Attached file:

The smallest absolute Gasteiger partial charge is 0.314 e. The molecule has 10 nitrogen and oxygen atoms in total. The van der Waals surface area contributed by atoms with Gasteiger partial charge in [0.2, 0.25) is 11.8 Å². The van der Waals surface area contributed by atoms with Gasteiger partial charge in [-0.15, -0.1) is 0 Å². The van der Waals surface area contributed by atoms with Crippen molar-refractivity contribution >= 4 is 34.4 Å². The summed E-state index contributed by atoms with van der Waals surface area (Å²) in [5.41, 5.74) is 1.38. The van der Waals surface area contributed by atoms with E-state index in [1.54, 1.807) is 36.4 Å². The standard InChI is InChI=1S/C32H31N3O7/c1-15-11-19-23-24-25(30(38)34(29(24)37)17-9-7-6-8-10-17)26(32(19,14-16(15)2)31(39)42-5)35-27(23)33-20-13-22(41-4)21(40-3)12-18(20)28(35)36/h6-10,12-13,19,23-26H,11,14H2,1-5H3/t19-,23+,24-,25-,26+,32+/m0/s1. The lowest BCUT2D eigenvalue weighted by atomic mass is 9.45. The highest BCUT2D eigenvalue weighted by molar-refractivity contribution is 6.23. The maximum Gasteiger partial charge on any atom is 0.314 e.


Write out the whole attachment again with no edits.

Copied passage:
The smallest absolute Gasteiger partial charge is 0.314 e. The molecule has 10 nitrogen and oxygen atoms in total. The van der Waals surface area contributed by atoms with Gasteiger partial charge in [0.2, 0.25) is 11.8 Å². The van der Waals surface area contributed by atoms with Gasteiger partial charge in [-0.15, -0.1) is 0 Å². The van der Waals surface area contributed by atoms with Crippen molar-refractivity contribution >= 4 is 34.4 Å². The summed E-state index contributed by atoms with van der Waals surface area (Å²) in [5.41, 5.74) is 1.38. The van der Waals surface area contributed by atoms with E-state index in [1.54, 1.807) is 36.4 Å². The standard InChI is InChI=1S/C32H31N3O7/c1-15-11-19-23-24-25(30(38)34(29(24)37)17-9-7-6-8-10-17)26(32(19,14-16(15)2)31(39)42-5)35-27(23)33-20-13-22(41-4)21(40-3)12-18(20)28(35)36/h6-10,12-13,19,23-26H,11,14H2,1-5H3/t19-,23+,24-,25-,26+,32+/m0/s1. The lowest BCUT2D eigenvalue weighted by atomic mass is 9.45. The highest BCUT2D eigenvalue weighted by molar-refractivity contribution is 6.23. The maximum Gasteiger partial charge on any atom is 0.314 e.